Looking at the roots of plants, we see plants exhibit two broad morphologies for root systems. Depending on local environmental factors like climate, prevailing weather, soil types, and aspect, plants can be better served by taproot systems or fibrous root systems.

For example, the majority of floral species in Plains regions are grasses. Their fibrous root systems maximize surface area. This vast surface area facilitates moisture absorption. Since average rain fall in the Plains is so low, plants must be able to absorb as much water as quickly as possible when it is available for brief periods of time. Since the strategy is rapid absorption, there is little need for caloric investment in thick or deep roots.

Image result for grass plant structure

Photo caption: Grasses have fibrous roots that have lots of surface area, but are not very deep.

Photo credit: https://upload.wikimedia.org/wikipedia/commons/7/78/Grass-plant-structure.png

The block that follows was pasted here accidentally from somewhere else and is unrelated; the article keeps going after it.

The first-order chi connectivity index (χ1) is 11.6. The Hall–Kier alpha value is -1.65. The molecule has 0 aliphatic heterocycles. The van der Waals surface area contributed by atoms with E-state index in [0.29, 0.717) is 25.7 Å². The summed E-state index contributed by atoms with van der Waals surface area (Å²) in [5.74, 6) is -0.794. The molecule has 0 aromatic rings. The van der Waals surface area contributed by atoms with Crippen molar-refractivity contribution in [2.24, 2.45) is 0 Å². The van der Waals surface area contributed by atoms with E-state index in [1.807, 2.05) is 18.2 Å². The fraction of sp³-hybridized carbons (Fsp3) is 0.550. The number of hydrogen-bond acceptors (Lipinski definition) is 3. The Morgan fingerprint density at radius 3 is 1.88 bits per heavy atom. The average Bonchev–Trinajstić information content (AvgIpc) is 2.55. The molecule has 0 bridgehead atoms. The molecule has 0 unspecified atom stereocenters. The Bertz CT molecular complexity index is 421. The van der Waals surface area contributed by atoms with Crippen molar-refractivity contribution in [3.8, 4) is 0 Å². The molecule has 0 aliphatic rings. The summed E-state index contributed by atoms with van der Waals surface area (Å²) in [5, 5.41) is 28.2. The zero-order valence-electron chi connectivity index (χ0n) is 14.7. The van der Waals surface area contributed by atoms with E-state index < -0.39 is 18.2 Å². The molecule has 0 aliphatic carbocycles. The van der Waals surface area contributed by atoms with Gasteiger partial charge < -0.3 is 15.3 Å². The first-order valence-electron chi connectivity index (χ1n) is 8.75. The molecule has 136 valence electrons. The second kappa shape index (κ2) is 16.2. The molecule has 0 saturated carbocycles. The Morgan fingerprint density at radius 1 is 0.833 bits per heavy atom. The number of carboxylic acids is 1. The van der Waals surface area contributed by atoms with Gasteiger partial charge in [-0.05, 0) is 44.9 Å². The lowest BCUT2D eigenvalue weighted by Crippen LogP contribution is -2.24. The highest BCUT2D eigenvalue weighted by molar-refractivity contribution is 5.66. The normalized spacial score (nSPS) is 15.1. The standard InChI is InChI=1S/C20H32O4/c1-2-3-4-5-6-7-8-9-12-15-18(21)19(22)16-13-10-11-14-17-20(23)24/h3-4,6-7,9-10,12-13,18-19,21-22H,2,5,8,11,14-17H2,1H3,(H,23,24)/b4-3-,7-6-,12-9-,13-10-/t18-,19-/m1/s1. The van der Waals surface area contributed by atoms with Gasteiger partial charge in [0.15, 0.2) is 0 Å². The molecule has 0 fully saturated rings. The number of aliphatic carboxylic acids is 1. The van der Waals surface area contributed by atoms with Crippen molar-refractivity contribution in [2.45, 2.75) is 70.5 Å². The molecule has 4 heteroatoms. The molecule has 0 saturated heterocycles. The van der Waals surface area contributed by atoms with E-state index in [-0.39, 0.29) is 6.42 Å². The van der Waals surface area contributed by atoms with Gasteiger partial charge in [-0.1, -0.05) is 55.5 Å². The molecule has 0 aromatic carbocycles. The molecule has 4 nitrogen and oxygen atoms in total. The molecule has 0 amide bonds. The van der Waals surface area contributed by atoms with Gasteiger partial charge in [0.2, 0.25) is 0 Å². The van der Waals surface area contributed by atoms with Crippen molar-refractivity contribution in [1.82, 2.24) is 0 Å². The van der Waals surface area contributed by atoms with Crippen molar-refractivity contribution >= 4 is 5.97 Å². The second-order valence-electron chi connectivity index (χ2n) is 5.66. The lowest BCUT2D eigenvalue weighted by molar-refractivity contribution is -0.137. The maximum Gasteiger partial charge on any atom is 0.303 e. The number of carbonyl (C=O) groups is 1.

In contrasts, some species use a taproot to draw water. This is a relatively wide vertical root that draws a constant supply of moisture from deep in the soil. This root is a storage organ is calorically expensive, but the trade-off is that water resources are more available. Plains Cottonwoods are the only trees native to the Plains. They live only in riparian areas where they can access the water table near streams and lakes using a taproot system.

The nuts and bolts of labs

In this course, we will engage in an at-home laboratory experience. You will receive a lab kit in the mail and it will contain most of the materials you need to perform the labs. There are a few common household items you will need to round up. As soon as you get your kit, unpack it. Check the contents against the packing list. If you are missing any items, contact HOL right away to get them shipped out to you. Tell me if you are missing something so I can support you through this process.

You need a dedicated and secure place in your home where you will do the labs. You would be surprised how many labs fail due to the actions of roommates and pets! Don’t let this happen to you. You will have some on-going lab components to attend to, for example, you need to grow some plants! In general, try to secure at least an end of the counter, or a card table somewhere in the corner of the room where your lab materials can reside. If you have to unpack and pack up every time you want to do labs, your time management might be challenged.